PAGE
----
A neologism that abbreviates from the French words « TRAItement SÉLECTif » (selective treatment).
An extensive selective biological greywater purification system that involves an anaerobic batch reactor that aims to treat grey wastewater distinctly from black water. It is not a manufactured off-the-shelf system, but rather a concept accessible to all.
Domestic wastewater that is discarded either as greywater, black water or both combined. In conventional sanitation, both types of wastewater are combined and treated together. In ecological sanitation, the impetus is to not produce black water. If black water must be produced, it will be collected and treated separately from greywater.
Domestic wastewater treatment (or sewage treatment), is the process of removing contaminants from wastewater and household sewage, both runoff (effluents) and domestic. It aims to reduce environmental impact caused by wastewater disposal. To this end, conventional sanitation advocates discharging water that is as clean as possible, back into the receiving milieu, while disregarding other consequences (including those from sewage sludge, chemical treatment and the destruction of organic matter). Conventional treatment techniques consist in eliminating the pollutant load by biological oxidation, and by various chemical processes. The impetus is to discharge purified water back into surface water. In contrast, Ecological Sanitation does not aim to purify water, but rather endeavours to restore domestic activities within nature's great cycles. Overall, this approach yields the least harmful environmental impacts.
A flush tank toilet, simply called a flush toilet (as opposed to dry toilet).
That part of the subsoil that is totally saturated with groundwater. It is an underground stretch of water located above impervious subsoil strata, forming a relatively horizontal layer, varying in thickness from a few centimetres to a few meters, and even hundreds of meters thick. It is replenished by infiltration from water precipitation. Water tables constitute our main groundwater reserves. In the absence of pollution, water quality is only influenced by the geological formations through which water percolates. Pollution (e.g. agricultural, industrial) takes a certain time to reach the water table. This «percolation time» varies from a few years to a few centuries, depending on the depth of the water table and the nature of the geological formations through which water migrates. A polluted underground water reserve can result from chemicals spread on land by farmers perhaps dozens of years prior. Remediation of a polluted water table is therefore a slow process. Even if pollution ceases immediately, the first signs of improvement will only show up at the end of the percolation stage. Comparatively, surface water such as in a river, can be «de-polluted» within a few years after pollution stoppage. And again, rainwater pollution immediately disappears after stoppage of atmospheric pollution. This means that in a foreseeable future, rain will constitute the sole source of quality drinking water worldwide, accessible to all. Furthermore, water from water tables, even when disregarding current pollution problems, is most often loaded with calcium carbonate (e.g. hard water) or other mineral salts. It is rarely biocompatible. To ensure sustainable agriculture and ecosystem preservation, replenishing water tables is indispensable. This can only be assured by sufficient ground plant cover, and especially by the presence of humus in soil.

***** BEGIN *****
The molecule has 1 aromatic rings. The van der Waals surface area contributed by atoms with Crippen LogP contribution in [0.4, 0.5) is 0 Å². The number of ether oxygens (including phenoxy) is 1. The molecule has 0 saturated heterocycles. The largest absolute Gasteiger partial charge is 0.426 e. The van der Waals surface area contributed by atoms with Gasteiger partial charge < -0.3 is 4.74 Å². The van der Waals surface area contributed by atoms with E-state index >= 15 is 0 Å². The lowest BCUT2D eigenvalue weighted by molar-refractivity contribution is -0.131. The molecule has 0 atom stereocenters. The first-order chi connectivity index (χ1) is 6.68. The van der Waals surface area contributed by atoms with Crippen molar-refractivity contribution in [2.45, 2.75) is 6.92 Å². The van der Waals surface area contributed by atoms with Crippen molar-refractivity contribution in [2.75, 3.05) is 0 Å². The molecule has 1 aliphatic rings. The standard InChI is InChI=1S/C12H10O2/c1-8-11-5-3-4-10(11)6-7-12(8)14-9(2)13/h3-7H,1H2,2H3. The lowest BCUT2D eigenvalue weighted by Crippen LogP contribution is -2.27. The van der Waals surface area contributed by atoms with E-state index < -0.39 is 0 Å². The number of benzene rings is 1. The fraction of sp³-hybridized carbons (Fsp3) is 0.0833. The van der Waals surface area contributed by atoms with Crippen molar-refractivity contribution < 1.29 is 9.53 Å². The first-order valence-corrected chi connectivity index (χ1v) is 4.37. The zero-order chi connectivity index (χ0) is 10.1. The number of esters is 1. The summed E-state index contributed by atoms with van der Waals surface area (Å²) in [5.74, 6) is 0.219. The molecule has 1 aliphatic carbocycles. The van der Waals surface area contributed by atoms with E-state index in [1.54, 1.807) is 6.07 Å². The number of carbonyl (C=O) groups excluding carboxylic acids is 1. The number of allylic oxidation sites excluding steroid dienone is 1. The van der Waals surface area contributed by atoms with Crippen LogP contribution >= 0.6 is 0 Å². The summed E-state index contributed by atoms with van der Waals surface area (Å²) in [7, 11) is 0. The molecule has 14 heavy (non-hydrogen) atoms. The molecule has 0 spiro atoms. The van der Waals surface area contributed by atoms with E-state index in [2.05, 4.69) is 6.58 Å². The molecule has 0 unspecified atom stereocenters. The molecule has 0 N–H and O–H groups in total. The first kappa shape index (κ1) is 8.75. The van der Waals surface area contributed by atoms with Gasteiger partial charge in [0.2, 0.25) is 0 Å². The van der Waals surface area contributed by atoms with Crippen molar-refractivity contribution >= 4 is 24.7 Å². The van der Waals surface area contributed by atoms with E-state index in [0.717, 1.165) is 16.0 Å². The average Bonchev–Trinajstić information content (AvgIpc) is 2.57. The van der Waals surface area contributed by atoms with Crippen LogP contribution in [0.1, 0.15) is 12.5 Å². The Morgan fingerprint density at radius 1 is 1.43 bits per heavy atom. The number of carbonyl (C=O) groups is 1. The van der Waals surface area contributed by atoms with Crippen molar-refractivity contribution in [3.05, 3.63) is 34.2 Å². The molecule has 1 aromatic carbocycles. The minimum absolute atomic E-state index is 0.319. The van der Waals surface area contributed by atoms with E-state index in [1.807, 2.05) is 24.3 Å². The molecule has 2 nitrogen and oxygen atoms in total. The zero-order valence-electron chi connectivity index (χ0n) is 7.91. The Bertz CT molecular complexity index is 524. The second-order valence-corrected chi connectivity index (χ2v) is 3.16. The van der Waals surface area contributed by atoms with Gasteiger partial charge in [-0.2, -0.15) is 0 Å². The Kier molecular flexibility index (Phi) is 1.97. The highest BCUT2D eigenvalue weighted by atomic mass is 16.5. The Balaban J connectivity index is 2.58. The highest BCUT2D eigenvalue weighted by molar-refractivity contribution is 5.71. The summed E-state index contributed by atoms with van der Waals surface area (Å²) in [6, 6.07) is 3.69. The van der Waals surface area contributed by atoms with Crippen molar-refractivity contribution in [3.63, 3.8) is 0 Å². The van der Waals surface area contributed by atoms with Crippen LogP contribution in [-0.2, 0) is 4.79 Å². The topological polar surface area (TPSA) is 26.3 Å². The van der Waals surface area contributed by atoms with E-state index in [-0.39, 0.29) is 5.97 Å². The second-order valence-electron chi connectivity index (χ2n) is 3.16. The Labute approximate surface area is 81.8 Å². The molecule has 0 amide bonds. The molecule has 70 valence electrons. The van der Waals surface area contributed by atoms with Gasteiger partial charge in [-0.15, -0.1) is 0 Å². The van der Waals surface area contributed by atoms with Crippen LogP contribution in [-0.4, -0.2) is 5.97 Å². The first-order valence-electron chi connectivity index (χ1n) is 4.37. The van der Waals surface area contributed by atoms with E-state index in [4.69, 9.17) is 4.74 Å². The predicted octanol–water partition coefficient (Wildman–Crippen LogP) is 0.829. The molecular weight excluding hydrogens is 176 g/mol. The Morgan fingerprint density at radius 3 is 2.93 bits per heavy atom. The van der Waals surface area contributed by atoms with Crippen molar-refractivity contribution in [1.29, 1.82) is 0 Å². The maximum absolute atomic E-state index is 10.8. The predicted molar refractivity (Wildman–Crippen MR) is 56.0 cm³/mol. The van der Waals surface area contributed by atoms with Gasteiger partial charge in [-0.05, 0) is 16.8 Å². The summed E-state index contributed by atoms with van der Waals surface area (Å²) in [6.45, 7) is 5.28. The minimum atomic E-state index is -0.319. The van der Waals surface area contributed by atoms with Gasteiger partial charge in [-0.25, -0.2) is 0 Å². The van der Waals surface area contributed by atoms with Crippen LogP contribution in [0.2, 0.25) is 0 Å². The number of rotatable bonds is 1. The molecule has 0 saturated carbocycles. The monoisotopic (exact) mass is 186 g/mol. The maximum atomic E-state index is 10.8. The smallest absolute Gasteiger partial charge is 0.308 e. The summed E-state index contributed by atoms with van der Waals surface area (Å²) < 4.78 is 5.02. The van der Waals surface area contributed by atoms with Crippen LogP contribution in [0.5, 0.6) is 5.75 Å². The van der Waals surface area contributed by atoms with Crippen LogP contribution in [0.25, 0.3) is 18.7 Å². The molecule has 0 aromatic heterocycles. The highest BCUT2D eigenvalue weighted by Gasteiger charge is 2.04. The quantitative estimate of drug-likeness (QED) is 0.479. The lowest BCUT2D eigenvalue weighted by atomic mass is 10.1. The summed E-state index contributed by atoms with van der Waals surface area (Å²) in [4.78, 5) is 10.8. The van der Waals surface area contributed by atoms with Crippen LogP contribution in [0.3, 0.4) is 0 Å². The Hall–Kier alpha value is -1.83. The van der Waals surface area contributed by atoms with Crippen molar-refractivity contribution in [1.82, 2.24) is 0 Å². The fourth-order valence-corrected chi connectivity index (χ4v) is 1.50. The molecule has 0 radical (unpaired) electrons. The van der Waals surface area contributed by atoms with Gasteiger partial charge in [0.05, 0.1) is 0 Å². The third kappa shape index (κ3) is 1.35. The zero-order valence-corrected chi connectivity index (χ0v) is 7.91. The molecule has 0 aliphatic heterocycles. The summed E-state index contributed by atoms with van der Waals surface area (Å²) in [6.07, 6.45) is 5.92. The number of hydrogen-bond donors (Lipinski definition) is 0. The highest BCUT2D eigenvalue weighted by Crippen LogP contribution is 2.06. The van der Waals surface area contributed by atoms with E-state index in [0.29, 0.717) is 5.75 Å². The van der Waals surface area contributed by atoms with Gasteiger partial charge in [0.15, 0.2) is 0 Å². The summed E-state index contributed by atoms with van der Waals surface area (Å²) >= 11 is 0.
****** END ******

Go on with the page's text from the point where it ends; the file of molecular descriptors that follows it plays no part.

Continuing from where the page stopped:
Apparatus used to measure a rainwater cistern's water level. Different technologies are available, such as float/weight/pulley systems, digital ultrasonic systems, or manometer-type capillary tubing assemblies, commonly sold by the fuel tank industry and becoming increasingly available in the rainwater harvesting industry. The latter usually indicate the fluid level as a percentage, 100% corresponding to a full cistern, 0% representing an empty one.
See Water Closet.
A household pump system that pressurizes and injects water from a cistern or a well in the home's plumbing system. When the set-up includes an intermediate pressure tank (with appropriate pressure-switch) to regulate water supply at the faucets, that is when we call it a « Hydrophor System ».
An area of land which's soil is saturated with water either permanently or seasonally. Such areas may also be covered partially or completely by shallow pools of water. Wetlands include areas of marsh, fen, peatland or water, whether natural or artificial, permanent or temporary, with water that is static or flowing, fresh, brackish or salt, including areas of marine water (as defined by the Ramsar Convention)
A greywater filtration system that is a constructed wetland designed as a simple decorative pond with a waterproof bottom lining. The pond is the finishing-off stage of the TRAISELECT System.. In the pond, daylight is the primary bio-filtration catalyst.